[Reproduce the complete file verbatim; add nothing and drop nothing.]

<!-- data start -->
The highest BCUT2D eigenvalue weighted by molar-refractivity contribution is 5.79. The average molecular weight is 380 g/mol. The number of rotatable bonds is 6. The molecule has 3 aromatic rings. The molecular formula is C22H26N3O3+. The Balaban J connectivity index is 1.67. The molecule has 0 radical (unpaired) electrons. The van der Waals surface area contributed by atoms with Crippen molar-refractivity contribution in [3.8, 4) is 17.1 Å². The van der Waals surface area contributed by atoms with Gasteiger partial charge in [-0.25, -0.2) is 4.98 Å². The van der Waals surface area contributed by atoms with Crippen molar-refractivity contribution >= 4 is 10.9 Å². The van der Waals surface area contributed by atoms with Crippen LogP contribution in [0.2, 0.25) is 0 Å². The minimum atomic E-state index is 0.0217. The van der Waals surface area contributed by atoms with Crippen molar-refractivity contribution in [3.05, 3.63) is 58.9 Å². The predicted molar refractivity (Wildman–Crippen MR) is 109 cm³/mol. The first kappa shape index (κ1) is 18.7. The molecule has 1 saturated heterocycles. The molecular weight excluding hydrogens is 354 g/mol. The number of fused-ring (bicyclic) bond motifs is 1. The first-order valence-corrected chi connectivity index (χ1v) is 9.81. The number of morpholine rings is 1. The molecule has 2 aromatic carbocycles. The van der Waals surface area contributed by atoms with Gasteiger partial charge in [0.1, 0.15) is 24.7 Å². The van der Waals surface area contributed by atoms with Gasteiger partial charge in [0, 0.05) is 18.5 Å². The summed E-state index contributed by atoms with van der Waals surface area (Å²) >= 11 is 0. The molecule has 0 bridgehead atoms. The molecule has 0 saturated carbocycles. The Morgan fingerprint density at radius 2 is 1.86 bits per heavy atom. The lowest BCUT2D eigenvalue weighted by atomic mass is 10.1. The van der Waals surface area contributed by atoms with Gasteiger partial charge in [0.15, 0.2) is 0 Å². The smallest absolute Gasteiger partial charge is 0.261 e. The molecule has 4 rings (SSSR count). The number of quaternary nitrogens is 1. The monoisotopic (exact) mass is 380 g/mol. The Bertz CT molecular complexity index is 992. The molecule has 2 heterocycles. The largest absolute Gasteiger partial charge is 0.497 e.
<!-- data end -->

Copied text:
The highest BCUT2D eigenvalue weighted by molar-refractivity contribution is 5.79. The average molecular weight is 380 g/mol. The number of rotatable bonds is 6. The molecule has 3 aromatic rings. The molecular formula is C22H26N3O3+. The Balaban J connectivity index is 1.67. The molecule has 0 radical (unpaired) electrons. The van der Waals surface area contributed by atoms with Crippen molar-refractivity contribution in [3.8, 4) is 17.1 Å². The van der Waals surface area contributed by atoms with Gasteiger partial charge in [-0.25, -0.2) is 4.98 Å². The van der Waals surface area contributed by atoms with Crippen molar-refractivity contribution >= 4 is 10.9 Å². The van der Waals surface area contributed by atoms with Crippen LogP contribution in [0.2, 0.25) is 0 Å². The minimum atomic E-state index is 0.0217. The van der Waals surface area contributed by atoms with Crippen molar-refractivity contribution in [3.05, 3.63) is 58.9 Å². The predicted molar refractivity (Wildman–Crippen MR) is 109 cm³/mol. The first kappa shape index (κ1) is 18.7. The molecule has 1 saturated heterocycles. The molecular weight excluding hydrogens is 354 g/mol. The number of fused-ring (bicyclic) bond motifs is 1. The first-order valence-corrected chi connectivity index (χ1v) is 9.81. The number of morpholine rings is 1. The molecule has 2 aromatic carbocycles. The van der Waals surface area contributed by atoms with Gasteiger partial charge in [0.1, 0.15) is 24.7 Å². The van der Waals surface area contributed by atoms with Gasteiger partial charge in [0, 0.05) is 18.5 Å². The summed E-state index contributed by atoms with van der Waals surface area (Å²) >= 11 is 0. The molecule has 0 bridgehead atoms. The molecule has 0 saturated carbocycles. The Morgan fingerprint density at radius 2 is 1.86 bits per heavy atom. The lowest BCUT2D eigenvalue weighted by atomic mass is 10.1. The van der Waals surface area contributed by atoms with Gasteiger partial charge in [0.15, 0.2) is 0 Å². The smallest absolute Gasteiger partial charge is 0.261 e. The molecule has 4 rings (SSSR count). The number of quaternary nitrogens is 1. The monoisotopic (exact) mass is 380 g/mol. The Bertz CT molecular complexity index is 992. The molecule has 2 heterocycles. The largest absolute Gasteiger partial charge is 0.497 e.